to ensure that there is no recurrent epistaxis and to decrease hos- packing-only and ESPAL in the pre-CCP group, and the
pital stay. If embolization is the only viable intervention at a decrease in cost was realized in both the packing-only and
given institution, then it should be utilized for patients refractory ESPAL treatments in the post-CCP group, with a 37%
to packing only. The presence of an interventional radiologist or decrease (Table 2).
an endovascular-trained surgeon is essential to minimize potential Embolization resulted in the highest per-patient cost
complications.19,20 A recent retrospective review of nearly 70,000 average; however, this was not significantly different from
patients revealed that 92.6% received surgical intervention for the other interventions (likely because the study was under-
epistaxis management, with only 6.4% receiving embolization.21 powered). The majority of the cost was in the supply cate-
This suggests that surgical capability is more widespread and is gory, followed by the salaries-and-benefits category—thus
another reason to encourage implementation of our CCP at other revealing that the major drivers of the increased cost were
institutions. the embolization materials used, the IR suite and equipment,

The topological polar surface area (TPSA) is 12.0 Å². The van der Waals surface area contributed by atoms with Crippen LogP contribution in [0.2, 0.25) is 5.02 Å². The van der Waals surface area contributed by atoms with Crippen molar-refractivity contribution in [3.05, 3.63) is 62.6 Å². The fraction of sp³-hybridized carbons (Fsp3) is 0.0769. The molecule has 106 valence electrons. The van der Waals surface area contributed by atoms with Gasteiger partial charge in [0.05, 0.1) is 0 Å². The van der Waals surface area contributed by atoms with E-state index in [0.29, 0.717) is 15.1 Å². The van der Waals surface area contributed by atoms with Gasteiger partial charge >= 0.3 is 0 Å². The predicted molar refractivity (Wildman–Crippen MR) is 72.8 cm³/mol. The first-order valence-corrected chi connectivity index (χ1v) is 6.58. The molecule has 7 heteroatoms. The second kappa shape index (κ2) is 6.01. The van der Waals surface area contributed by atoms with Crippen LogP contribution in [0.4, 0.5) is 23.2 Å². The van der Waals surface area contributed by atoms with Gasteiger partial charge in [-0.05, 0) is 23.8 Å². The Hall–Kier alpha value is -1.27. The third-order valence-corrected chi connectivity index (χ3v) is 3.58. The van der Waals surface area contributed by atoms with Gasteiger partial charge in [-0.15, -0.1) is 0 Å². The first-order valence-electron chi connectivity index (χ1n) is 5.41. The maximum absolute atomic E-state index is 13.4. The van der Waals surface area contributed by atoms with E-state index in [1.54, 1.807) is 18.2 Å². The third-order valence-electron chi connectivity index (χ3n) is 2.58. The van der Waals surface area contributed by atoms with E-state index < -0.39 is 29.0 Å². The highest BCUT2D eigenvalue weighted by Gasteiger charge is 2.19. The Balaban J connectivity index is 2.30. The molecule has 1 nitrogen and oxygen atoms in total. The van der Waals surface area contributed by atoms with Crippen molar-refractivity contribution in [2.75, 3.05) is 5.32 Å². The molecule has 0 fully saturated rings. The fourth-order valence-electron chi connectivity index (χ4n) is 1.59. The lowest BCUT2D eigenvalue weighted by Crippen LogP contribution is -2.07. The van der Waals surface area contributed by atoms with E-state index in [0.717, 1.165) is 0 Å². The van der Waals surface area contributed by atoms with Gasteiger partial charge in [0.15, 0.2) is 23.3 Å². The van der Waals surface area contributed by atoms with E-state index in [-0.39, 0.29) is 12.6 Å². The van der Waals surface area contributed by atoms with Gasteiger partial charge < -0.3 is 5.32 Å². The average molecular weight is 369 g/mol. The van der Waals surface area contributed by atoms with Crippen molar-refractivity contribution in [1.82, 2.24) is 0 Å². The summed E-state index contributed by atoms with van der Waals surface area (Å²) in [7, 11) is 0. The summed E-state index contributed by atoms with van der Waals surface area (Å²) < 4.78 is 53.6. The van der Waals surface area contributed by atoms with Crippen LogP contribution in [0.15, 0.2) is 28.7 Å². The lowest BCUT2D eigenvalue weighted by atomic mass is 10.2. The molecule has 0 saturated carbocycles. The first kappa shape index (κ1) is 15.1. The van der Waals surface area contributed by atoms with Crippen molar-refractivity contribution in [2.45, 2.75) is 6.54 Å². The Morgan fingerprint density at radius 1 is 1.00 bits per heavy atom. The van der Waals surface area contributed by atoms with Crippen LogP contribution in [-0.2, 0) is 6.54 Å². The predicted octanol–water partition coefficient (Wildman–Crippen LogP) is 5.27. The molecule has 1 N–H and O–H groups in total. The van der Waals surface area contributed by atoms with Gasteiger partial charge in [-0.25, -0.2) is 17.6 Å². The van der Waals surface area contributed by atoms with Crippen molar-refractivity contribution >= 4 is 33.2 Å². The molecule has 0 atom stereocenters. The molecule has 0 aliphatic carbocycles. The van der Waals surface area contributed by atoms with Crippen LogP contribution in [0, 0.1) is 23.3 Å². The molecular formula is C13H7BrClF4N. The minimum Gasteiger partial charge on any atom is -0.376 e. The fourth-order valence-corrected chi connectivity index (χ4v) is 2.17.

and the interventional radiologists, who are predominately
Admission Location neurosurgeons at our institution.
Patients admitted to the otolaryngology service were tradi- Analysis could not be made between pre- and post-CCP
tionally admitted to the otolaryngology inpatient floor or implementation, as no patients with severe epistaxis under-
another available floor located in Montefiore Hospital went embolization. Decreased cost with ESPAL versus
regardless of admission diagnosis. This a potential logistical embolization is consistent with a recent modeling paper
problem for management of epistaxis patients, as the dis- demonstrating that ESPAL is a more cost-effective interven-
tance to travel to critical resources varied between 0.2 and tion.11 Decreased cost with the CCP is likely from shorter
0.3 miles and included the use of 1 or 2 sets of elevators as hospital stay and earlier definitive intervention.
well as travel across bridges connecting hospitals that
spanned 3 city blocks. Although the nursing staff on the oto- Clinical Care Pathway
laryngology floor is familiar with the house staff and the Use of CCPs is improving patient care in multiple areas of